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History shows some common themes

By From page B7 | May 04, 2014

Maybe I should take some medication, or drink heavily when I watch cable television.

For some reason, and I don’t understand precious metals, the gold purveyors seem to be the heaviest advertisers on TV. They all seem to use the same theme in one form or another. You know what it is by now: an economic disaster is about to befall us, and the only way to protect yourself is to own gold. Or, since gold hasn’t moved in the past couple of years, some of the propaganda is now devoted to silver.

Well, in spite of looking at the gold market, mostly from the sidelines, I am no more in position to make an intelligent forecast than I was 42 years ago. Oh, sure, there are some factors that usually prevail, such as unexpectedly high inflation, perhaps caused by a spike in oil prices. That’s what happened about 40 years ago, around the time of the 1973 Arab-Israeli war and the resulting boycott by Saudi Arabia.

But if we just look at oil, we’re missing a lot of other possibilities.

The cover story in a recent issue of The Economist was titled “A History of Finance in Five Crises, and how the Next One Could be Prevented.” From the introductory essay, “These five crises reveal where the titans of modern finance – the New York Stock Exchange, the Federal Reserve, Britain’s giant banks – come from . . .” but they also highlight the way investors have deceived themselves that each “reform” would protect them from a future collapse.

The first crisis took place in 1792, shortly after the founding of the Republic. The First Bank of the United States was conceived and guided by Alexander Hamilton, our first Treasury secretary. Investors were so excited by the possible rewards of stock ownership that they risked much of their own capital. Sure enough, the bank ran into trouble when it ran out of the hard currency that backed their paper notes. There was a panic and multiple bank and business failures, but Hamilton saved the day with a multitude of actions.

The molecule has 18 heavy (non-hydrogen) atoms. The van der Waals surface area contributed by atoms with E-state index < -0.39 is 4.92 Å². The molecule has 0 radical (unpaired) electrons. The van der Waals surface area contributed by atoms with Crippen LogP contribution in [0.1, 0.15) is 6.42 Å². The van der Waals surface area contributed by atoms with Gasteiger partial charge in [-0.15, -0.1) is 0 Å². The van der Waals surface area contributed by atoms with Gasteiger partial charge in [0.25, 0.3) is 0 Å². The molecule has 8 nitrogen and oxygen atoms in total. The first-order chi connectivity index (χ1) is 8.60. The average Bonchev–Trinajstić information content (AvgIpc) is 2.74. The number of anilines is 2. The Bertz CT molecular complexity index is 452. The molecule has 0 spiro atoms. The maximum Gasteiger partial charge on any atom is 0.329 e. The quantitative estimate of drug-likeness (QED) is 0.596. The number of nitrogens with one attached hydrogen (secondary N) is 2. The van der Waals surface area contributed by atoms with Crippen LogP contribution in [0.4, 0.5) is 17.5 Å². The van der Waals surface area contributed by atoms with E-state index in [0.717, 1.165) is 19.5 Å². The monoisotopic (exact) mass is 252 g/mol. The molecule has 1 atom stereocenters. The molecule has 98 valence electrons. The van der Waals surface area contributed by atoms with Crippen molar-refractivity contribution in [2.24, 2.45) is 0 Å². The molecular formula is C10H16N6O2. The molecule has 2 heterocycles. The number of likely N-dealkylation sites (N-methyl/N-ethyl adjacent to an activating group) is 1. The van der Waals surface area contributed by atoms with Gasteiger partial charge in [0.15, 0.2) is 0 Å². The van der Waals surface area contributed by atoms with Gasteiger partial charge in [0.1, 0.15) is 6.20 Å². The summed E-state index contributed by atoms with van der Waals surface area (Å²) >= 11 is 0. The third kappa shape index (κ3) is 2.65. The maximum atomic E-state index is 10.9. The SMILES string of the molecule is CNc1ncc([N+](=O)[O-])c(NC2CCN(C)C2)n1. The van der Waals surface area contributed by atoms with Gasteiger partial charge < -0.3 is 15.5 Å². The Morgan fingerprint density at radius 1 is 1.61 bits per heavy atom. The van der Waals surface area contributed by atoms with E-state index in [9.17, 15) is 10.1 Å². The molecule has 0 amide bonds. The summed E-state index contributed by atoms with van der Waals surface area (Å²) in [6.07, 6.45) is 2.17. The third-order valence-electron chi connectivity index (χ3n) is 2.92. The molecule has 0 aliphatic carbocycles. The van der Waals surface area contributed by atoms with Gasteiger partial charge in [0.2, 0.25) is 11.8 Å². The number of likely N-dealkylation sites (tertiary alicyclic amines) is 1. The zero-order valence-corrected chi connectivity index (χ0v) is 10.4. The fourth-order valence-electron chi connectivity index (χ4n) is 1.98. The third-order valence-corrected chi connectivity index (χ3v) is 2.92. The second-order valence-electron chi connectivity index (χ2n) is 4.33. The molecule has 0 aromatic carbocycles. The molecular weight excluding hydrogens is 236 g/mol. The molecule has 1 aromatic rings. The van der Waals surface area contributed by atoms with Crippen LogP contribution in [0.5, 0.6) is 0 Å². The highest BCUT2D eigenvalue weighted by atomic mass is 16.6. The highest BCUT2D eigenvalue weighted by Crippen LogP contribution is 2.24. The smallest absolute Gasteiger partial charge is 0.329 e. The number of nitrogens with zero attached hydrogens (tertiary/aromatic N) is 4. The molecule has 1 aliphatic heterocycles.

In 1825, the financial curse shifted to Britain, whose citizens became enamored of bonds issued by newly independent Latin American countries.  As Spain – the “mother” country – lost its power and influence, the new countries became a “sure thing.” In fact, British believers, who were six months by sea away from their investments, had no idea what they were doing – (has anything changed?), but soon learned the hard way. They discovered there was nothing behind the certificates they had bought, and so much money was lost that it almost destroyed the entire British economy.

In 1857, the frenzy was triggered by an infatuation with a new industry: railroads. Once again, investors, both American and British, were snookered so badly that the failure of a few railroads had a devastating effect on the U.S. economy, so bad that it took years, not months, to recover.

1907’s collapse was almost directly caused by two swindlers, Augustus Heinze and Charles Morse. These two crooks had borrowed and embezzled in order to gain control of United Copper. The collapse of that company caused the empire created by Heinze and Morse to fall apart.

It also caused the destruction of Knickerbocker Trust, a new kind of lender. There was a run on Knickerbocker when the news came out that it was controlled by our two friends. Macy’s flagship store, by the way, is located at 34th and 5th, the site of the failed trust.

That brings us to the Crash of 1929. I’ll get to that in next week’s column.

Bud Stevenson, a retired stockbroker, lives in Fairfield. Reach him at [email protected]

Bud Stevenson

Bud Stevenson


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